Scientist Pushback

Morgan Meis’s piece “Religion Island” has riled up the scientists. From the mailbag, here’s theod / usa:

This is an extremely silly & ignorant meme. Scientists are busy discovering/codifying/organizing new information, which is a lot harder and time-consuming than it looks to the non-scientist. The world is a complicated place; specialization of labor is in effect. Scientists do creative things, so stop expecting them to write music in their spare time. Astronomers, biologists, physicists, chemists, mathematicians, etc who are pushing the boundaries of knowledge are as inspiring as any artist if you learn how to pay attention. I know many more scientists who understand music, than I do musicians who understand science.

And this from Tel / Washington, DC:

I come to the subject of art in science from a somewhat different perspective. I work at a scientific journal, and am an aspiring fantasy novelist. I regularly see the intersection of art and science in my job.

Whenever an author produces a figure to illustrate their ideas, or creates a beautiful piece of cover art, you find that crossroads. The Human Body exhibits, the art of Audobon [sic], even the interior of the National Academies building; these are all places where art and science intersect in a very obvious way.

That’s the case on the more artistic side of the coin, too. There, art and artifice have fused so thoroughly that most people don’t even realize it. Art and music are enabled by our understanding of the world and how it works. They always have been. How could you have an electric guitar without an understanding of electricity? A symphony, without an understanding of the acoustics of the instruments and the hall? Even those great Buddhas were made possible by the tools of their time, and an understanding of the stone the artists were working with.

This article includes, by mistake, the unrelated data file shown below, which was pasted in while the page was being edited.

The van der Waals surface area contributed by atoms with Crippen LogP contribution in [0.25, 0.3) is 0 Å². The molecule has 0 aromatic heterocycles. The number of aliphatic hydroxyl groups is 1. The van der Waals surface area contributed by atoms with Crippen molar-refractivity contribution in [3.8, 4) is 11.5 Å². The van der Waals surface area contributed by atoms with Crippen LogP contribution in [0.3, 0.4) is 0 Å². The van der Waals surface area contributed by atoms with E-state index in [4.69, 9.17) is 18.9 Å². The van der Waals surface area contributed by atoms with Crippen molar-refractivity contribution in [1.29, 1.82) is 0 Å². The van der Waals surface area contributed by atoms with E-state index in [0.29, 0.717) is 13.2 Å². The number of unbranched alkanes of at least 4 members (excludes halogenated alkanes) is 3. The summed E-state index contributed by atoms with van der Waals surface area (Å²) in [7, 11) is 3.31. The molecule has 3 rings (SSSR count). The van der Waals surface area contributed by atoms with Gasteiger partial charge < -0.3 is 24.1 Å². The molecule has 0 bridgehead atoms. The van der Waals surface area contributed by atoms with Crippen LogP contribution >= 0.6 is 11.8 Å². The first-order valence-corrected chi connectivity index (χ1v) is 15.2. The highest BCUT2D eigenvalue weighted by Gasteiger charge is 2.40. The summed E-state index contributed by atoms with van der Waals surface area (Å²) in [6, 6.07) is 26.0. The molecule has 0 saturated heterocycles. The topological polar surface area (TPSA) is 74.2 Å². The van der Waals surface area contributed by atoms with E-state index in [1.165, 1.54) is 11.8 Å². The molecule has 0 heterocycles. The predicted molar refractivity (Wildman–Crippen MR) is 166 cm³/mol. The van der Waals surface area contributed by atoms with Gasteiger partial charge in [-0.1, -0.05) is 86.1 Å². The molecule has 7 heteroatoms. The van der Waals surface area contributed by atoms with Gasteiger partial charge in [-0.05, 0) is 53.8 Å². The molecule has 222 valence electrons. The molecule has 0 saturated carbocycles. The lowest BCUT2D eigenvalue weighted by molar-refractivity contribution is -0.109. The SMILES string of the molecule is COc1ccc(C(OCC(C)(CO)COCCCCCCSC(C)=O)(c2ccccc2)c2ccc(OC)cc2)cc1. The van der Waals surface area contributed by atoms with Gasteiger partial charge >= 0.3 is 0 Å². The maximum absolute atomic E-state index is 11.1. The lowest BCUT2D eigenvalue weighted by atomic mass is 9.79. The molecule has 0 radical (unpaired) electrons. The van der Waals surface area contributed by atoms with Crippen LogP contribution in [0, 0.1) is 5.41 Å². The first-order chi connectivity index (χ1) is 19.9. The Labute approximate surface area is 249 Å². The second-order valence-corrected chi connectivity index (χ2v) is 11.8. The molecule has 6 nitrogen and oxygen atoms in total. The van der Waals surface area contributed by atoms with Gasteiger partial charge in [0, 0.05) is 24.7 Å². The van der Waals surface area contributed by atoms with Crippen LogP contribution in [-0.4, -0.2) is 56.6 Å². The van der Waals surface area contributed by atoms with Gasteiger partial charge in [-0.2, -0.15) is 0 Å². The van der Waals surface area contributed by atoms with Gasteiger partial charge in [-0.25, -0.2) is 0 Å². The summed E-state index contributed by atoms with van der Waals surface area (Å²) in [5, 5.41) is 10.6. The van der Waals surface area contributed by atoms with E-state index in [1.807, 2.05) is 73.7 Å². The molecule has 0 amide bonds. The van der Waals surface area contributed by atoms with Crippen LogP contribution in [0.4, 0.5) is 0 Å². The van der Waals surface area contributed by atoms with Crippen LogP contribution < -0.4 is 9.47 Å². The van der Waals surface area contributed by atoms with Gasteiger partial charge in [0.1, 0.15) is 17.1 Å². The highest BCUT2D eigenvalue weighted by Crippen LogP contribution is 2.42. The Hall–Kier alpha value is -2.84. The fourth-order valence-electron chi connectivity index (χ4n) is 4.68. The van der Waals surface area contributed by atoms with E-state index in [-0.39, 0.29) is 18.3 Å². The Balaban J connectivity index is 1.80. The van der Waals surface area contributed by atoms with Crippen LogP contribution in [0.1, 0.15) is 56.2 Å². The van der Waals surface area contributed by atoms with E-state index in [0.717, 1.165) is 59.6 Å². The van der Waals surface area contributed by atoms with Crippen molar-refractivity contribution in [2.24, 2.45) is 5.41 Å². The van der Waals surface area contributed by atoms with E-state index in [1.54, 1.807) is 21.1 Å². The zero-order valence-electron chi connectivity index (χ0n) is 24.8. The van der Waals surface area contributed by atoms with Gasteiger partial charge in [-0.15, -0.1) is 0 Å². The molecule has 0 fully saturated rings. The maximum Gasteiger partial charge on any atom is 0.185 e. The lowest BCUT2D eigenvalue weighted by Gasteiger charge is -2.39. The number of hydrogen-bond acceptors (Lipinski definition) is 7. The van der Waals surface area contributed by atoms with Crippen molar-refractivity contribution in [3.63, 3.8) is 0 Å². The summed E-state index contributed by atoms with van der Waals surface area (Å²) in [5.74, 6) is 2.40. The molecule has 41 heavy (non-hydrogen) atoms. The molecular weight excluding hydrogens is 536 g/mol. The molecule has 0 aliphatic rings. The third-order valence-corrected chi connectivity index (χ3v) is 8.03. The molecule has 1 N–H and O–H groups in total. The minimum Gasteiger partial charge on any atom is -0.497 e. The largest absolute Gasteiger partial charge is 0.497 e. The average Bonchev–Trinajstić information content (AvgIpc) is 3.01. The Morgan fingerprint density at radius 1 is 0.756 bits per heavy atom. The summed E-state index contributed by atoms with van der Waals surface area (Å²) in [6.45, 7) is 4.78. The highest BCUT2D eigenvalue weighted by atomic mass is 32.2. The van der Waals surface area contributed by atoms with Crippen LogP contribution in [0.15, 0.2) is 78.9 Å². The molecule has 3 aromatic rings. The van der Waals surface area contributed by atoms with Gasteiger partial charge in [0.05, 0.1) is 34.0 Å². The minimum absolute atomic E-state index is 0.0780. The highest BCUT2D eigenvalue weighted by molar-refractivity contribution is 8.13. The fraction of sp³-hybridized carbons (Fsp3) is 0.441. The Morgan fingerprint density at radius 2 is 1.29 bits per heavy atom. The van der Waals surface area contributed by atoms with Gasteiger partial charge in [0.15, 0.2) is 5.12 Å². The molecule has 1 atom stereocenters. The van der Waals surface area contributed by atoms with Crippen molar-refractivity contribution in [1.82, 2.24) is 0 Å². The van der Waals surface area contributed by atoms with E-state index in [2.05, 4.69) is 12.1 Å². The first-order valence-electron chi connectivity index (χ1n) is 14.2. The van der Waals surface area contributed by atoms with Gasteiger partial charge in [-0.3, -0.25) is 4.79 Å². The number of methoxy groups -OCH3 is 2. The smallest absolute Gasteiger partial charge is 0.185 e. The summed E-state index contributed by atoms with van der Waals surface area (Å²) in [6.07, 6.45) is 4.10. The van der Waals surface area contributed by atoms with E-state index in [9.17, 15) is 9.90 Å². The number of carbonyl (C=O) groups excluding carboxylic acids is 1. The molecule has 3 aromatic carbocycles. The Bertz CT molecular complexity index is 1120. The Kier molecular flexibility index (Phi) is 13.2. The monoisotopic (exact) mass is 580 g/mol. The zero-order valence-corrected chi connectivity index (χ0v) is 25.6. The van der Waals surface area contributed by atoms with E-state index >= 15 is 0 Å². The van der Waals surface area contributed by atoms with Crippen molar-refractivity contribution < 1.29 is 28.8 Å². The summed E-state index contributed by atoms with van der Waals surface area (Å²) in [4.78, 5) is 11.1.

Dawkins doesn’t care to know much about the Buddhas of Sri Lanka, and he’s very foolish for that. But I wonder whether many artists of the world care to know about the impulse behind many scientists. Whenever I talk to a scientist about their work, I see that look of wonder, excitement, and joy in their eyes. I know it, because I’ve felt it. The speak to me with the same voice I have when I tell someone about my book. Their research is their art. The great symphonies of science are there in all their beauty. They just look like an equation, or a map of the genome, or a Large Hadron Collider. If a sculptor passes them by without thinking or understanding, the equation will be as serene as Dawkins’ Buddhas.

And this from Derek:

You seem to be asserting that if a major piece wasn’t inspired by science, it was necessarily religious. To me, orchectral music in the 19th and 20th century reflects a huge shift to the secular. You’ve got lots of composers mining folk songs for themes; you’ve got liebe Freunden and not liebe Gott in the final movement of Beethoven’s Ninth; you’ve got Holst’s The Planets; you’ve got musique concrete; you’ve got Einstein on the Beach and Doctor Atomic.

Indeed there are those who recognize the beauty and intersection between science, religion and art. What do you think?